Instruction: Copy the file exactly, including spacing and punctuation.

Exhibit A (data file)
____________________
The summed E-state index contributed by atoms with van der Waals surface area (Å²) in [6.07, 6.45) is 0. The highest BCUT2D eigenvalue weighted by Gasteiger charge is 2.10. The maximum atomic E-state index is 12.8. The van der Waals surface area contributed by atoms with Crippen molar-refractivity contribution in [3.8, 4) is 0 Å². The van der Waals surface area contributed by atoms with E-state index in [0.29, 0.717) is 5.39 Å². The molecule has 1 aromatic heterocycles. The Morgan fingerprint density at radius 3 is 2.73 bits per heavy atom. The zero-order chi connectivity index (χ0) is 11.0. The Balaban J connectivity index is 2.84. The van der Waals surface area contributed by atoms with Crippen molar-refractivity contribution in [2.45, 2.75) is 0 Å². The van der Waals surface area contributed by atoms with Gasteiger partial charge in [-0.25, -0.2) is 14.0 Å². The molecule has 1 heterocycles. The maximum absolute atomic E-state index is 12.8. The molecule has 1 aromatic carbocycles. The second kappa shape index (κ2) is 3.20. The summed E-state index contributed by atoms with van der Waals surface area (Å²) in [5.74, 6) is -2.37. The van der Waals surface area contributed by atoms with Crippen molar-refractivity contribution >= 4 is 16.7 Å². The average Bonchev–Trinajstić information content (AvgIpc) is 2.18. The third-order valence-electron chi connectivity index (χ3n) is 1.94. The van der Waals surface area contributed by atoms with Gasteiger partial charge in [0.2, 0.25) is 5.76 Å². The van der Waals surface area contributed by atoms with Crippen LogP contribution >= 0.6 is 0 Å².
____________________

The summed E-state index contributed by atoms with van der Waals surface area (Å²) in [6.07, 6.45) is 0. The highest BCUT2D eigenvalue weighted by Gasteiger charge is 2.10. The maximum atomic E-state index is 12.8. The van der Waals surface area contributed by atoms with Crippen molar-refractivity contribution in [3.8, 4) is 0 Å². The van der Waals surface area contributed by atoms with E-state index in [0.29, 0.717) is 5.39 Å². The molecule has 1 aromatic heterocycles. The Morgan fingerprint density at radius 3 is 2.73 bits per heavy atom. The zero-order chi connectivity index (χ0) is 11.0. The Balaban J connectivity index is 2.84. The van der Waals surface area contributed by atoms with Crippen molar-refractivity contribution in [2.45, 2.75) is 0 Å². The van der Waals surface area contributed by atoms with Gasteiger partial charge in [-0.25, -0.2) is 14.0 Å². The molecule has 1 heterocycles. The maximum absolute atomic E-state index is 12.8. The molecule has 1 aromatic carbocycles. The second kappa shape index (κ2) is 3.20. The summed E-state index contributed by atoms with van der Waals surface area (Å²) in [5.74, 6) is -2.37. The van der Waals surface area contributed by atoms with Crippen molar-refractivity contribution >= 4 is 16.7 Å². The average Bonchev–Trinajstić information content (AvgIpc) is 2.18. The third-order valence-electron chi connectivity index (χ3n) is 1.94. The van der Waals surface area contributed by atoms with Gasteiger partial charge in [0.2, 0.25) is 5.76 Å². The van der Waals surface area contributed by atoms with Crippen LogP contribution >= 0.6 is 0 Å².